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Bjarke Ingels Group’s latest project is ‘hidden’ war museum in Denmark

The World War II museum expands a disused bunker along the country’s coast

Photo by Mike Bink via Designboom

Danish architect Bjarke Ingels is no stranger to subterranean architecture: His firm, Bjarke Ingels Group (BIG)’s design for the Maritime Museum of Denmark opened in the city of Helsingør in October 2013.

Now come photos of BIG’s work for Tirpitz, a new World War II museum in the coastal Danish city of Blåvand that encourages visitors to consider the impressive natural site and Denmark’s role in the war. The 2,800-square-meter, cast-concrete institution (about 30,180 square feet) expands a former Nazi bunker with a (largely) underground museum with a trench-like shape that brings light and air into its interiors.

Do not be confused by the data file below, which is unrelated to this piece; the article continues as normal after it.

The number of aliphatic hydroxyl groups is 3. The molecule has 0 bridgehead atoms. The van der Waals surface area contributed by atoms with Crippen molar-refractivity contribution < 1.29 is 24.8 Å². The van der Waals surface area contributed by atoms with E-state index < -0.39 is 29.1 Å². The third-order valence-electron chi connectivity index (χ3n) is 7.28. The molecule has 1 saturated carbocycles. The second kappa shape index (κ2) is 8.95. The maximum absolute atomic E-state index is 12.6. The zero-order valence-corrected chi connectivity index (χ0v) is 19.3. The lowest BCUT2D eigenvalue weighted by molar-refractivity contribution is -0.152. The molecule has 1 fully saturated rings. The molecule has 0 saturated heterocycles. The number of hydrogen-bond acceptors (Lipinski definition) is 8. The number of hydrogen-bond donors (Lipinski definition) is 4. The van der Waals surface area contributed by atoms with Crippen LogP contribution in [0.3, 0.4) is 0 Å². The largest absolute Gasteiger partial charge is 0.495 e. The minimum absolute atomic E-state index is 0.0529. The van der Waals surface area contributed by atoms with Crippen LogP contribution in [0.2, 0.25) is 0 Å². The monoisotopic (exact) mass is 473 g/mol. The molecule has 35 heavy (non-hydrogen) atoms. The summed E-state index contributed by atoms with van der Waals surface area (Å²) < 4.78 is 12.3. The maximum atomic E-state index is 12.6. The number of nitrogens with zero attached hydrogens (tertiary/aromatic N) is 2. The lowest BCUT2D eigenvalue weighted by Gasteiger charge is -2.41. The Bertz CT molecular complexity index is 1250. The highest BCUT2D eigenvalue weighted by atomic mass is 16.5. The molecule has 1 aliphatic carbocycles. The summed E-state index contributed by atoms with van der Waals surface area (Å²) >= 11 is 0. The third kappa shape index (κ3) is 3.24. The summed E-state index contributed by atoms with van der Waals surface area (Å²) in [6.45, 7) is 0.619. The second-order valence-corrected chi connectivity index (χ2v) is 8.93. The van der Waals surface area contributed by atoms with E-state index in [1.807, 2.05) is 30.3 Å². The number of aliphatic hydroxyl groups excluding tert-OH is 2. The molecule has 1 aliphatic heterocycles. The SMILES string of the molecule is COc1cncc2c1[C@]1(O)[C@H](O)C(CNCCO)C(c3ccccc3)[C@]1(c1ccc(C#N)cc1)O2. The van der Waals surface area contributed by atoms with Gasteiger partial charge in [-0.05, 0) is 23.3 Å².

Tirpitz includes galleries and event spaces, with exhibition design by Dutch firm Tinker Imagineers. Inside the new museum, concrete floors and ceilings evoke the heavy forms of the original bunker, while ribbons of windows let light and air into the below-grade installation rooms. Learn more and take a look inside over at Designboom.

Photo by Rasmus Hjortshøj
Photo by Rasmus Hjortshøj

Via: Designboom